Cleveland would be thrilled if it gets close to what division rival Cincinnati experienced with rookie quarterback Andy Dalton last year: A strong start, then decent, consistent play throughout most of the rest of the schedule. The Browns were 4-12 last season, so pushing .500 would constitute significant progress. Cleveland is impressed with Weeden's maturity, his accuracy and smooth passing mechanics, and his ability to see the field and anticipate routes. But the preseason is when the rookie has to put the pads on and convince his teammates that he's the horse to ride. He'll get every shot to close that deal, and the hunch is it won't even take all of August.
Logic tells us free-agent addition Matt Flynn is in the driver's seat in Seattle, ahead of both 2011 starter Tarvaris Jackson and rookie third-round pick Russell Wilson. But Flynn's meager track record -- two NFL starts -- means there's no reason to anoint him the clear-cut No. 1, so Carroll didn't. He wants Flynn to work and earn the job in the preseason, because it'll count for more in the locker room if he does. That's just the way the NFL works.
The QB storyline will consume all the oxygen in Seattle's training camp, but in reality, it's Flynn's job to lose. If the Seahawks were happy with Jackson, they wouldn't have signed Flynn and spent their highest pick on a quarterback in 10 years by taking Wilson. And despite Carroll's infatuation level with Wilson's potential, the smart and resourceful rookie figures to be a Wildcat package option this year, with a better chance of beating out Jackson for the backup job than truly pushing Flynn for the starting gig. Unless he falls on his face(mask) in August, Flynn should be the last man standing under center in Week 1.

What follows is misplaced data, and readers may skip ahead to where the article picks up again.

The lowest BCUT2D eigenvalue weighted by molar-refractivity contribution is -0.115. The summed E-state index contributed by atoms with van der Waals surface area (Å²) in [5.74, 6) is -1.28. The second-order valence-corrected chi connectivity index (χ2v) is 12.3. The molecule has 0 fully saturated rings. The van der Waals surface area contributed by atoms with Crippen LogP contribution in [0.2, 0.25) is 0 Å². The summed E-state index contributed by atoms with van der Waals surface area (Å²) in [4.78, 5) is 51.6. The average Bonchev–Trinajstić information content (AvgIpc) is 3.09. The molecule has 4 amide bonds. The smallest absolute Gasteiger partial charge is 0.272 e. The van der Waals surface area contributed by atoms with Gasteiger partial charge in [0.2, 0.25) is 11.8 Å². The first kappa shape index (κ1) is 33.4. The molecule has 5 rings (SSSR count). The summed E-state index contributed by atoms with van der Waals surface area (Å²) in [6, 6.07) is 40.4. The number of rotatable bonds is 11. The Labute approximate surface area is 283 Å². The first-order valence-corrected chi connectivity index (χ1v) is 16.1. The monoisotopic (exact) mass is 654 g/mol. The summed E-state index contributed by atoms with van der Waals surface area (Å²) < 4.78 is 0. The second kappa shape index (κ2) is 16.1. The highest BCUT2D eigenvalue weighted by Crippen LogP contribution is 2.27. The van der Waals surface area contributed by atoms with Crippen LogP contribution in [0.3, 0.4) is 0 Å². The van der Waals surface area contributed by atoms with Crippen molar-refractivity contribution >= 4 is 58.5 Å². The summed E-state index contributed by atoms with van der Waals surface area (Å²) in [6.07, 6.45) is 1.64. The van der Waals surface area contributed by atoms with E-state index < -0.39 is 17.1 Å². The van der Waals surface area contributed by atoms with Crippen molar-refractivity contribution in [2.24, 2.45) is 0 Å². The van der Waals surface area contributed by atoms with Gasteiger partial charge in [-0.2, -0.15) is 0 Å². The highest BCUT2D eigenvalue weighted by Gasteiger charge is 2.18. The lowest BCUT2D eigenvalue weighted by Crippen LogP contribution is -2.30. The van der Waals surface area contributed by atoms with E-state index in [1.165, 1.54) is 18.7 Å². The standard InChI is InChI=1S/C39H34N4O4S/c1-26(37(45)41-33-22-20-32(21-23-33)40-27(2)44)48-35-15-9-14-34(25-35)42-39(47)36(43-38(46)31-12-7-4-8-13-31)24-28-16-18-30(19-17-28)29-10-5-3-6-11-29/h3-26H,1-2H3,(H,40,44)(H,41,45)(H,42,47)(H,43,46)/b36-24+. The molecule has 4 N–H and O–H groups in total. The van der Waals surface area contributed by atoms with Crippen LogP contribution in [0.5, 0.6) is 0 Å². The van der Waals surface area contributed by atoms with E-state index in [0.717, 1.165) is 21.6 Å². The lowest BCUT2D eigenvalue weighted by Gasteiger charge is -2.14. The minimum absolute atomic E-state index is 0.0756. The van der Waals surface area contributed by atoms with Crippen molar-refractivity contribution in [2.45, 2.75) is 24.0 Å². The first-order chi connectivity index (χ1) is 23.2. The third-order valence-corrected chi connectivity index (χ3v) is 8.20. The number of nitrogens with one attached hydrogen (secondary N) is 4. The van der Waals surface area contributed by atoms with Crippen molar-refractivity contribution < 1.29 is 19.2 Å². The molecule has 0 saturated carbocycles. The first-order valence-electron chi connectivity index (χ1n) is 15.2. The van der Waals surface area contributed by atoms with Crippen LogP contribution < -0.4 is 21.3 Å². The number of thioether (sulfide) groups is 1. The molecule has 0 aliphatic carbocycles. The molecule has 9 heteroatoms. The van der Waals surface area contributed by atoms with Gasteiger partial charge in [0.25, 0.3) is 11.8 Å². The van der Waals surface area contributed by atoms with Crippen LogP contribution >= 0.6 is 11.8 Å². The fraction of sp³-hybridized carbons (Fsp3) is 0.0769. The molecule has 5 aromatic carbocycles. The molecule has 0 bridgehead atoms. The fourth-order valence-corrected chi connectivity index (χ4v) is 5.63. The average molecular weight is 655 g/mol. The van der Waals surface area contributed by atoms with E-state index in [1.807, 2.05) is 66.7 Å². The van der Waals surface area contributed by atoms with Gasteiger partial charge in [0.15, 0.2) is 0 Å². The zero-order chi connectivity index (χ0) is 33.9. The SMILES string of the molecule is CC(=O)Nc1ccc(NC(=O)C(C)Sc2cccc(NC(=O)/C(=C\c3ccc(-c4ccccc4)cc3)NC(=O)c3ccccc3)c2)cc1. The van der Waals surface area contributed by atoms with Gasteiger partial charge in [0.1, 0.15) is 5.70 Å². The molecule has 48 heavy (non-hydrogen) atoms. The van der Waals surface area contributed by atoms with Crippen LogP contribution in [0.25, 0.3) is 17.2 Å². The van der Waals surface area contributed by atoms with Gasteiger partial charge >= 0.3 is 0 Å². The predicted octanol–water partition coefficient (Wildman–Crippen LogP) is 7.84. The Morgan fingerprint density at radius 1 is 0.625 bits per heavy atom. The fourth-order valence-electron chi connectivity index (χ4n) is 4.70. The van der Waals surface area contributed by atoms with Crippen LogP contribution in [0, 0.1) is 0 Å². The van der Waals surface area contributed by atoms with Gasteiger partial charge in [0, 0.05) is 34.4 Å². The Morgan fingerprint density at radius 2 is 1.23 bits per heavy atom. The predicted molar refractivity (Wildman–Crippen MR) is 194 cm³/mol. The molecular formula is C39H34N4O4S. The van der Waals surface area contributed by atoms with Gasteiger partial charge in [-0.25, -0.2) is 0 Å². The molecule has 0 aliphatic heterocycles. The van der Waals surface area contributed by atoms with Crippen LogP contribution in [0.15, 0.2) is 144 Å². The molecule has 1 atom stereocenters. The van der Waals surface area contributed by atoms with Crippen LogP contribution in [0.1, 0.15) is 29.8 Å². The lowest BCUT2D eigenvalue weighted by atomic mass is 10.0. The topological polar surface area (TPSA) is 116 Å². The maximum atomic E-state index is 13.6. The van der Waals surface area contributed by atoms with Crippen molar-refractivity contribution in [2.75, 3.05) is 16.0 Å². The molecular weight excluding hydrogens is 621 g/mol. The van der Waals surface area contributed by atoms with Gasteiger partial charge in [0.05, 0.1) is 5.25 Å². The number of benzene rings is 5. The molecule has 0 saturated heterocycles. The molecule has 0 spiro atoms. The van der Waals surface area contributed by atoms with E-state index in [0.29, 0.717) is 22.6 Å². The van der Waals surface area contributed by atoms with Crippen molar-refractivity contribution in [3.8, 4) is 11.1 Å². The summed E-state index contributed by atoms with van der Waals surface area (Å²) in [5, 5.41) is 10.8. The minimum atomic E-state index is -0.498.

Revis has two years and $13.5 million left on the four-year, $46 million front-loaded deal he signed in early September 2010, and contends the Jets knew they would have to re-address his contract before the 2012 season. New York doesn't see it that way and wants to get at least three of the deal's four years completed before it talks extension in 2013. I wouldn't expect the Jets to budge much on this front, especially before September, and yet both sides have some leverage to use this time around. Revis knows extensions usually don't get granted with two years remaining on a contract, but he also knows New York's Super Bowl dreams are probably DOA without him.
While the 49ers look like the clear class of the NFC West, and the Saints, Falcons and Panthers are all formidable in the NFC South, I'd be surprised if the Rams and Bucs aren't both flirting with .500 this season, winning some games in unexpected fashion. Despite last year's collapses, there is talent to work with in St. Louis and Tampa Bay, and it begins with the bounce-back seasons I expect from both clubs' quarterbacks -- Sam Bradford and Josh Freeman. The two former first-round picks got into some bad habits last year and clearly regressed, but the hires of offensive coordinators Brian Schottenheimer in St. Louis and Mike Sullivan in Tampa Bay were good moves that will surround the young QBs with good coaching and help raise their performances back to those impressive 2010 levels.